Spotted: A new Cannondale time trial bike

Time trial fans watching Tuesday’s Tour de Romandie prologue might have spotted a new, almost totally unmarked TT rig under EF Education-Nippo neo-pro and rising TT star Stefan Bissegger. The Swiss rider racing on home roads powered around the 4 km course in a little over five and a half minutes, good enough for fifth place on the day.

Bissegger will be a brand-new epithet to many, having firstly grabbed the headlines after winning the time trial stage of Paris-Nice in March. On Tuesday, nonetheless, it was Bissegger’s bike that describe our attention.

While EF equestrians officially use the current SuperSlice in time trial stages, a select few, including Rigoberto Uran, Sebastian Langeveld, and now Bissegger, ought to have spotted this spring on this new, as-yet-unannounced TT frame.

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We reached out to Cannondale for comment on the new frame but, as anticipated, the American brand is remaining tight-lipped, simply confirming that it is a new Cannondale and it hopes to make an announcement soon.

I spy

With no details from Cannondale, we thought it might be fun to play a game of” I spy” with the new frame.

I spy a SystemSix lookalike

This new TT frame has a lot in common with the rear end of the SystemSix.

Perhaps the most obvious place to start is with this new time trial frame’s striking resemblance to the current SystemSix aero street bike from Cannondale( yes I called it an aero bike ). The SystemSix is widely considered to be among the fastest road-going frames on world markets, so it shapes sense that Cannondale might follow a similar formula for the development of a speed-seeking time trial frame.

Somewhat less obvious is the potential benefits the apparent similarity to the SystemSix presents Cannondale in the specific characteristics and fabricating process of a new time experiment machine. The air-dodging demands for an aero road frame and a time experiment frame are remarkably similar. With all the design and CFD data already gathered during the SystemSix project, Cannondale could save in this area when looking to create this new time trial frame and perhaps even integrate some aero design ingredients left off the final road-specific SystemSix design. For instance, the plunged seatstays on the new TT frame seem very similar on first sight but, on closer inspection, they appear to be more profiled than those on the SystemSix.

Less-obvious things expected are any revolutionary designing ingredients stemming from the recently relaxed UCI regulations on frame design. As one of the first brand-new period experiment frames spotted since the regulations were amended last year, one might have expected bigger airfoil shapes or minimal tube widths. The following regulation permit tubing to be applied to a 3:1 ratio anywhere on the frame and for tubes as thin as only 10 mm. Although difficult to tell from simply the action shots “were having” seen of this new frame, Cannondale does not appear to have utilised this new leeway.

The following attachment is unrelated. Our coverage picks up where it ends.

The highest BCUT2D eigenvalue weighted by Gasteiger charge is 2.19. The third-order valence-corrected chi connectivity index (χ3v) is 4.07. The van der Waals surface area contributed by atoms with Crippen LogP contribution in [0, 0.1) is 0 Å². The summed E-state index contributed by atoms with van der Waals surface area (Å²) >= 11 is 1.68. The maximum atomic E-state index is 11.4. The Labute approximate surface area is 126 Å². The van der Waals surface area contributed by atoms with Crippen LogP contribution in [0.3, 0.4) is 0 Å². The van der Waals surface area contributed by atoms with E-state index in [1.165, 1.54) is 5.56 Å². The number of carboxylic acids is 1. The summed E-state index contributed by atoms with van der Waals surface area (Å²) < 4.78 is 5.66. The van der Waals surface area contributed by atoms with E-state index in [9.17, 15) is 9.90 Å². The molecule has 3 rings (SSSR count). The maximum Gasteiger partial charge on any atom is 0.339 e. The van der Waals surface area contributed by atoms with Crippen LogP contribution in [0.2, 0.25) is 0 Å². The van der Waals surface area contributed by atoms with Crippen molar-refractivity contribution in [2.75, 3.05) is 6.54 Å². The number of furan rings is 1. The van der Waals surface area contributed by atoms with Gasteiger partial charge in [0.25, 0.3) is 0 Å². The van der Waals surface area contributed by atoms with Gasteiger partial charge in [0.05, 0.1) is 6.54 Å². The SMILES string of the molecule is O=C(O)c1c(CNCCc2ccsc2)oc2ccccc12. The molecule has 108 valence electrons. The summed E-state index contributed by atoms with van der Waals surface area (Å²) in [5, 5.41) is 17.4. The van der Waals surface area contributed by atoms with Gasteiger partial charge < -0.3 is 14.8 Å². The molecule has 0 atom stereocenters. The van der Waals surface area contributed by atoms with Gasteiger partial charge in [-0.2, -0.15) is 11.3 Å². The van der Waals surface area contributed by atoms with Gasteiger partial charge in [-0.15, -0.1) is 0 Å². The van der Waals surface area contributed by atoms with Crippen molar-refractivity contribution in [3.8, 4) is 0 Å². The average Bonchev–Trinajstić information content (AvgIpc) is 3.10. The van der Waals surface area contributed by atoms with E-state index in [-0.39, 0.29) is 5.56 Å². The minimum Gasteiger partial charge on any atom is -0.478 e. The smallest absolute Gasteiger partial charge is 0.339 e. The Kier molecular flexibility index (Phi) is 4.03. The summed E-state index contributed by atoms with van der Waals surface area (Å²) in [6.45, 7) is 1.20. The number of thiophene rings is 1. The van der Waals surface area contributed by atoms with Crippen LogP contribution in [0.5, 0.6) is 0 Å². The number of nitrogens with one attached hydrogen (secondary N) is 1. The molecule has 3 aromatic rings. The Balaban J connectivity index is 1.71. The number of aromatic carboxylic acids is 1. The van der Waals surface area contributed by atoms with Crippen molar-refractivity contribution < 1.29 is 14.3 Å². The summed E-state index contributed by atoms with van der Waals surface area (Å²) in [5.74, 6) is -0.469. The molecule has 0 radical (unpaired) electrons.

Under the following regulation, the seatpost can also be outlook anywhere on the top tubing. With the seatpost in its traditional posture on this new frame, Cannondale has either decided that moving the seatpost did not provide the gains necessary to justify the assumed restricted adjustment, or this new frame was in designing before the new regulations were announced.

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I spy disc brakes

While disc brake Cannondale SuperSlice time trial bikes are nothing new, the EF team has opted for the rim brake option in recent years. In all the photos of the brand-new bicycle spotted still further, the frames ought to have equipped with disc brakes, while equestrians still on the current SuperSlice are still utilize rim brakes.

Given that a disc brake setup for the new time test rigs requires disc brake-compatible variants of the groupsets, race wheels, and spare wheels, plus all the additional truck room and car-mechanics’ period a disc setup for these brand-new motorcycles would require, the decision to have the test bikes led disc brakes proposes a rim brake alternative does not feature for the new bicycle. This makes sense as time trial machines are a small percentage of any brand’s sell, so to develop and present two variants is very unlikely.

I spy different frame shapes

In the photos of the brand-new period test frame that emerged from Tirreno-Adriatico and Volta Catalunya, the new frame seemed to have a steeply sloped top tubing. Both these frames were smaller sizes for Uran and Langeveld. Bissegger is a taller rider and as such goes a larger frame. The top tube on Bissegger’s frame is almost perfectly horizontal, vastly different to that of the small frames. This is again in keeping with the SystemSix frame design, which is progressively more sloping in the smallest sizes.